BBC Radio 4, Saturday 23 March 2013
Presented by Professor Lord Robert Winston
In April 1953, Francis Crick and James Watson won the race to find the structure of DNA, revealing to the world the famous double helix structure in what was arguably the greatest biological discovery since Darwin's theory of evolution.
To celebrate the 60-year anniversary of the publication of their research, Radio 4 produced DNA 60 Years On, in which scientist Robert Winston traces the story of DNA. From the race between Cambridge University and King's College London (KCL) to discover DNA's structure, to the complete mapping of the human genome and the first self-replicating synthetic cell, Winston explores the science, history and ethical implications of DNA discoveries.
He presents the programme using an archive of recordings. Interviews with Crick and Watson form the programme's backbone, but the recordings include colleagues such as Maurice Wilkins from KCL, who shared the 1962 Nobel Prize in Physiology or Medicine with them, and other players in the DNA story.
Rosalind Franklin, the KCL biophysicist who took the famous X-ray diffraction image known as Photo 51, has her side of the story told by her younger brother Colin. She is often considered to be the victim of the DNA story - Wilkins shared Photo 51 with Crick and Watson without her knowledge, showing them that DNA was likely to have a helical structure. It was, according to Watson, 'like a bombshell' and in the programme Crick acknowledges her vital contribution, conceding they would not have found the solution without her data.
Winston presents the academic race in a suitably impartial tone using the words of others to recount the different sides of the story. Crick and Watson are not presented as geniuses who made their discovery before their peers thanks to greater intellect, but rather as energetic young scientists who, to use their own words, were 'lucky'. They were the right men, in the right place, at the right time.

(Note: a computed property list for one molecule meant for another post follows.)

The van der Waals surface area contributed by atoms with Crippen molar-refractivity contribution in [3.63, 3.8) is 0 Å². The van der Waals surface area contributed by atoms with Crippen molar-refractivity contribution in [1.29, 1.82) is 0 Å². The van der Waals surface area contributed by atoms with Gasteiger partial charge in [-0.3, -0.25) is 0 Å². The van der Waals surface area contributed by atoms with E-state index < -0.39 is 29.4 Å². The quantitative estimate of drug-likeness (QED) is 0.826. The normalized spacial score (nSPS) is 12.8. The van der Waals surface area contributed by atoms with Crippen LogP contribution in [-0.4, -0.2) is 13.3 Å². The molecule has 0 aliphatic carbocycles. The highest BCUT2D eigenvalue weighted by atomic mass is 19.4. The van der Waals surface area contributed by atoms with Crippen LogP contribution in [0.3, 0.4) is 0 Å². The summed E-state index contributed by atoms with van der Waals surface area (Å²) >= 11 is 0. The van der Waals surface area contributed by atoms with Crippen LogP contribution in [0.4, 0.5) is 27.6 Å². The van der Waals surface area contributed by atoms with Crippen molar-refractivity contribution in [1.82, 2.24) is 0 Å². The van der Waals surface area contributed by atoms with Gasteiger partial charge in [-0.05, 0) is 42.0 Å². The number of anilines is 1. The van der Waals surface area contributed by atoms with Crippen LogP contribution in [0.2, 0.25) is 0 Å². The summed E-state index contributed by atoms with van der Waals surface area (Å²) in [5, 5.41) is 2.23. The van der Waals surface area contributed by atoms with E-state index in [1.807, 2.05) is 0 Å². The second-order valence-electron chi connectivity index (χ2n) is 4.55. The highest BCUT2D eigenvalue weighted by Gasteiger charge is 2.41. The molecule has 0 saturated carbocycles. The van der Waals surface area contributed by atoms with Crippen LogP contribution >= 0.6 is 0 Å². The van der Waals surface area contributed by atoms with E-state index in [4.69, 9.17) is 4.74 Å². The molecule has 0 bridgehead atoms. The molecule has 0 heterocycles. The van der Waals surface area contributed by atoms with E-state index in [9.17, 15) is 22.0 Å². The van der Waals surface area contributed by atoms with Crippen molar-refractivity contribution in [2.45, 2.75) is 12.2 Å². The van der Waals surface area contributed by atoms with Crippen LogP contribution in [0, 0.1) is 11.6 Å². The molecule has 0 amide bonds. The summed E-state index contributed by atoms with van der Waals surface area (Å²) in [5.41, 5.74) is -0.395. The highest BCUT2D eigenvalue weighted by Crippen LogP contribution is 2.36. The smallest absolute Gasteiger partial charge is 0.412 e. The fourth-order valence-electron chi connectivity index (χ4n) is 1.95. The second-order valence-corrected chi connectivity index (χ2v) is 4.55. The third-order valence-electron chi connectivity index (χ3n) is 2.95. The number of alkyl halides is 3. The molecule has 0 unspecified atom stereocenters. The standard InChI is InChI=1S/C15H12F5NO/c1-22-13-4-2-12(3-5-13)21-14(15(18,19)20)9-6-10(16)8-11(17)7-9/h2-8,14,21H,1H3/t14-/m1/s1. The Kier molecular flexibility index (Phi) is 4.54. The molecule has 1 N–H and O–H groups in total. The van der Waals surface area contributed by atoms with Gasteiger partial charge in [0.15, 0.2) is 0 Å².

All the same, coming after a couple of flawed solutions from themselves as well as others, their double helix structure revealed to the world how genetic material replicated and was immediately accepted by their rivals. It was a thing of beauty and provided the launch pad for an explosion of advances in molecular biology.
The programme does not go into much scientific detail. It does not explain how the double helix structure revealed the genetic replication process, nor does it elaborate much on the science of the advances that followed. If there is a criticism to be made it is that Winston does not explain how Crick and Watson's discovery enabled the scientific revolution that followed; but then that was never the goal of the programme.
But DNA 60 Years On does an excellent job of highlighting the transformation of DNA from an obscure molecule to a symbol of our identity and individuality and the role it has come to play in our lives – solving crimes, resolving paternity issues, and identifying long deceased monarchs.
Throughout, Winston (or his producer) prefers to use others to tell the story, with Watson himself considering the complex ethical questions that have come to accompany DNA and its role in society. The question of where to draw the line when it comes to DNA profiling, genetic testing of embryos, DNA databases and other controversial areas remains unanswered.
'Why does a calf look like its mother? For that matter, why do cows always produce calves, and not rabbits or camels?' Today, most BioNews readers will be able to answer this question, posed by Crick in a 50-year-old recording. Before his and Watson's work 60 years ago, no one could. It is an anniversary worth celebrating, and DNA 60 Years On is a refreshing way of hearing a famous story straight from the horses' mouths.